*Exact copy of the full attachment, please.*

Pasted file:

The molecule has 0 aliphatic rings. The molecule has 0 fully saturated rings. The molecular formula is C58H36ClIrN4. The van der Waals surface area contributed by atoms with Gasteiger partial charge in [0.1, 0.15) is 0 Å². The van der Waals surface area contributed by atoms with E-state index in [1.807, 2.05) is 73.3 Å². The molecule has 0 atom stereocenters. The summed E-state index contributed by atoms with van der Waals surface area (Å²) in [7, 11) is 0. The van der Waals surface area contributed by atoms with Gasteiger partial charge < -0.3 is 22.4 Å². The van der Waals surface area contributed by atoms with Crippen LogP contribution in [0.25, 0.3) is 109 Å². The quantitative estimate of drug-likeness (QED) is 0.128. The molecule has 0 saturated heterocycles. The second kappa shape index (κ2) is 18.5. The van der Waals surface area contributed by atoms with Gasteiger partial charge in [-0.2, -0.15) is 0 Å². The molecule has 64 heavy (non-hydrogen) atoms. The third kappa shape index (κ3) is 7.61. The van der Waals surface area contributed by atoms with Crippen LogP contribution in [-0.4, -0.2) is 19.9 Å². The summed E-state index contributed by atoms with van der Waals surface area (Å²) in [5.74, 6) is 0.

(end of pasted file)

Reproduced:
The molecule has 0 aliphatic rings. The molecule has 0 fully saturated rings. The molecular formula is C58H36ClIrN4. The van der Waals surface area contributed by atoms with Gasteiger partial charge in [0.1, 0.15) is 0 Å². The van der Waals surface area contributed by atoms with E-state index in [1.807, 2.05) is 73.3 Å². The molecule has 0 atom stereocenters. The summed E-state index contributed by atoms with van der Waals surface area (Å²) in [7, 11) is 0. The van der Waals surface area contributed by atoms with Gasteiger partial charge < -0.3 is 22.4 Å². The van der Waals surface area contributed by atoms with Crippen LogP contribution in [0.25, 0.3) is 109 Å². The quantitative estimate of drug-likeness (QED) is 0.128. The molecule has 0 saturated heterocycles. The second kappa shape index (κ2) is 18.5. The van der Waals surface area contributed by atoms with Gasteiger partial charge in [-0.2, -0.15) is 0 Å². The molecule has 64 heavy (non-hydrogen) atoms. The third kappa shape index (κ3) is 7.61. The van der Waals surface area contributed by atoms with Crippen LogP contribution in [-0.4, -0.2) is 19.9 Å². The summed E-state index contributed by atoms with van der Waals surface area (Å²) in [5.74, 6) is 0.